Daniel Boone was a famous American pioneer best known for exploring and settling Kentucky. Daniel was born on October 22, 1734, near present-day Reading, Pennsylvania. He was the son of a Quaker weaver and blacksmith and had ten brothers and sisters.
Into the Wilderness
From an early age, Daniel loved exploring. He was said to have made friends with the local Indians as a boy and was given a rifle by his father when he was twelve, with which he killed his first bear. He quickly learned to shoot and was an expert hunter and marksman. At age fifteen, his family began a year-round voyage to rural North Carolina. At the age of nineteen, he left his family to participate in the French and Indian War. As a soldier in the war, he heard stories of the untamed wilderness in the west. Nevertheless, after the war, Boone returned home and married Rebecca Bryan. Together, Daniel and Rebecca would have ten children. Always the explorer, Daniel would leave his wife and family for months at a time, exploring the wilderness on the edge of the Pennsylvania frontier. He would support his family by selling the animals he shot at market. As settlement increased in the region, competition for available game became stiff. Boone soon fell into debt and was taken to court several times by his creditors. He then moved his family to Yadkin, North Carolina, on the edge of the Blue Ridge Mountains.
During a hunting trip in 1767, Boone first stepped foot in Kentucky. In 1769, he set out with three other frontiersmen to explore the land. On June 7 of that year, Boone and the frontiersmen passed the Cumberland Gap, a gap in the Appalachian Mountains that rests at the intersection of Virginia, Kentucky, and Tennessee. The men next trekked west, where they saw the falls of the Ohio River near modern-day Louisville before heading back to Yadkin. Boone returned to Kentucky with his family in 1773 with the intention of starting a settlement. When part of his party was captured and killed by local Indians, the settlement was abandoned. The massacre was the beginning of what came to be known as Lord Dunmore’s War, a violent struggle between settlers and Shawnee Indians. In 1774, after the Battle of Point Pleasant, the Shawnees were forced to relinquish their lands in Kentucky and West Virginia.
The Wilderness Road
In 1775, Boone was hired as trailblazer by Richard Henderson, a prominent judge who wished to start a settlement in Kentucky called Transylvania. Boone blazed what came to be known as Wilderness Road, a path through the Cumberland Gap into central Kentucky. Boone and about 30 workers carved and marked the path from the Cumberland Gap to the Kentucky River, where he established the settlement of Boonesborough. Wilderness Road was steep and rough and could only be traversed by foot or by horseback. Thousands of settlers descending upon the region would use the Wilderness Road. In September of that year, Boone brought his family to live in Boonesborough, where there was an abundance of “salt licks.” Previously, salt could only be obtained via the West Indies. Despite the constant threat of Indian attacks, Boone and his family remained at Boonesborough. In 1776, however, local Indians captured his daughter and two other girls. Boone and a group of settlers caught up with the Indians and ambushed them, rescuing the girls. The episode would be dramatized in the famous novel by James Fenimore Cooper, The Last of the Mohicans.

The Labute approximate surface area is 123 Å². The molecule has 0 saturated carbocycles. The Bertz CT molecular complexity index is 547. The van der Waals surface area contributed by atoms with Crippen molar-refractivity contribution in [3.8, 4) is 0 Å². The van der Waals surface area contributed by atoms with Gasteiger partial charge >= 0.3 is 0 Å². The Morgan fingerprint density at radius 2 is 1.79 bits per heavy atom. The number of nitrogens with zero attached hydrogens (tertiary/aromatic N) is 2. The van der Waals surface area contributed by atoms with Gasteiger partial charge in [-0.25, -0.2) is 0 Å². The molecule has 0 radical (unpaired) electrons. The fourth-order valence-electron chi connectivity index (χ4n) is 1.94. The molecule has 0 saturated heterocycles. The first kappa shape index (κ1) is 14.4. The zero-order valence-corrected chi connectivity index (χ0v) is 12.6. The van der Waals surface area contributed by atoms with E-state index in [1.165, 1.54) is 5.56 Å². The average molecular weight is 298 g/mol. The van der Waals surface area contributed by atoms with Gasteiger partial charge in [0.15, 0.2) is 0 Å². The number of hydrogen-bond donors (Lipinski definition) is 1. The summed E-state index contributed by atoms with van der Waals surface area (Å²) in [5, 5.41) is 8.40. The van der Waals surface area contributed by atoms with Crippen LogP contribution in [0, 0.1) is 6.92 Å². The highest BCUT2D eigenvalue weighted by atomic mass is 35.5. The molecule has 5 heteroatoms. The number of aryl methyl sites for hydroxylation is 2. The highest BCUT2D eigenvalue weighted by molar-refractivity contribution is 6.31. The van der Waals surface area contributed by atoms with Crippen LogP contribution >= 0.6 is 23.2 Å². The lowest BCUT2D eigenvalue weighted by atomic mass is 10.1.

Boone would eventually be captured by Shawnee Indians, who adopted him into their tribe. Meanwhile, his wife and family figured him for dead and moved to North Carolina. In 1779, Boone returned to North Carolina and brought his family back to Kentucky, establishing a new settlement known as Boone’s Station. Boone then began making money by finding plots of land for new settlers. He next fought in Ohio Country during the Revolutionary War and then settled near Limestone, Kentucky, where he was named to the Virginia State Assembly (at the time Kentucky was claimed by Virginia). In Limestone, he kept a tavern and worked as a surveyor, horse trader, and land speculator. He even owned slaves and had a chronicle made of his adventures. In 1795, however, Daniel and his wife made the decision to move from Kentucky after a series of failed land speculation deals and mounting debts. Boone’s extensive land claims in Kentucky were never properly registered, and he left the territory he explored with no land. Some of his claims were later restored by the US Government in 1814, in honor of his service to the nation.
Death and Legacy
In 1799, Daniel and Rebecca moved to Missouri in the company of his children and grandchildren. Rebecca died in 1813, and Daniel died on September 26, 1820, and was buried next to Rebecca. Today, Daniel Boone remains an iconic figure in American history. Both a scenic highway and national forest are named in his honor in Kentucky. In addition, the National Boy Scouts were originally called the Sons of Daniel Boone.